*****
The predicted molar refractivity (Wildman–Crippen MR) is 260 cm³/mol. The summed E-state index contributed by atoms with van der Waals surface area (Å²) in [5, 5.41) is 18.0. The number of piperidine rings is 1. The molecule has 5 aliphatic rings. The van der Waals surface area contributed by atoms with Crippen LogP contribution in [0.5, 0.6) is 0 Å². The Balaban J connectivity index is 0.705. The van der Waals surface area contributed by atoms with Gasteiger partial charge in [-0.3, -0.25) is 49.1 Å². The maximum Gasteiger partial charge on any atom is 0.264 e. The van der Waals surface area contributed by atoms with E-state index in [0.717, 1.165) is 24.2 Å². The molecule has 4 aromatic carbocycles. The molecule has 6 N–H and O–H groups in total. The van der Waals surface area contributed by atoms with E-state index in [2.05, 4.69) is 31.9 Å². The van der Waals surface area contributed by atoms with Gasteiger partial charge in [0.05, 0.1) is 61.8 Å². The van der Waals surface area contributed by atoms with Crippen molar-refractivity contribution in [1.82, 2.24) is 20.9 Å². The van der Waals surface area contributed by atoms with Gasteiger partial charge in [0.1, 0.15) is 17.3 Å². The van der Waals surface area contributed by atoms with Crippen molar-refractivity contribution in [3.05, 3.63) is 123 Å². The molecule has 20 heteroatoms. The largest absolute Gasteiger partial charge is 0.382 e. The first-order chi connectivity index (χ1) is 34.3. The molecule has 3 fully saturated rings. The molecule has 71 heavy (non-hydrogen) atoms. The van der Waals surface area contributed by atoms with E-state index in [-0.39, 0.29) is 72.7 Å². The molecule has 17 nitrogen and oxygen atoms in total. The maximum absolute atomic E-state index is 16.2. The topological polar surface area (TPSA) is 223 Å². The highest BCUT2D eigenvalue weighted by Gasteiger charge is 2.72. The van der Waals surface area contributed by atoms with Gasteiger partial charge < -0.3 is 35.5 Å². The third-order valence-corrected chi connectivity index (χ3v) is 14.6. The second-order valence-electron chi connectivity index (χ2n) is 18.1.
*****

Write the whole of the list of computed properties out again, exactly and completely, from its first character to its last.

The predicted molar refractivity (Wildman–Crippen MR) is 260 cm³/mol. The summed E-state index contributed by atoms with van der Waals surface area (Å²) in [5, 5.41) is 18.0. The number of piperidine rings is 1. The molecule has 5 aliphatic rings. The van der Waals surface area contributed by atoms with Crippen LogP contribution in [0.5, 0.6) is 0 Å². The Balaban J connectivity index is 0.705. The van der Waals surface area contributed by atoms with Gasteiger partial charge in [-0.3, -0.25) is 49.1 Å². The maximum Gasteiger partial charge on any atom is 0.264 e. The van der Waals surface area contributed by atoms with E-state index in [0.717, 1.165) is 24.2 Å². The molecule has 4 aromatic carbocycles. The molecule has 6 N–H and O–H groups in total. The van der Waals surface area contributed by atoms with E-state index in [2.05, 4.69) is 31.9 Å². The van der Waals surface area contributed by atoms with Gasteiger partial charge in [0.05, 0.1) is 61.8 Å². The van der Waals surface area contributed by atoms with Crippen molar-refractivity contribution in [1.82, 2.24) is 20.9 Å². The van der Waals surface area contributed by atoms with Gasteiger partial charge in [0.1, 0.15) is 17.3 Å². The van der Waals surface area contributed by atoms with Crippen molar-refractivity contribution in [3.05, 3.63) is 123 Å². The molecule has 20 heteroatoms. The largest absolute Gasteiger partial charge is 0.382 e. The first-order chi connectivity index (χ1) is 34.3. The molecule has 3 fully saturated rings. The molecule has 71 heavy (non-hydrogen) atoms. The van der Waals surface area contributed by atoms with E-state index in [-0.39, 0.29) is 72.7 Å². The molecule has 17 nitrogen and oxygen atoms in total. The maximum absolute atomic E-state index is 16.2. The topological polar surface area (TPSA) is 223 Å². The highest BCUT2D eigenvalue weighted by Gasteiger charge is 2.72. The van der Waals surface area contributed by atoms with Gasteiger partial charge < -0.3 is 35.5 Å². The third-order valence-corrected chi connectivity index (χ3v) is 14.6. The second-order valence-electron chi connectivity index (χ2n) is 18.1.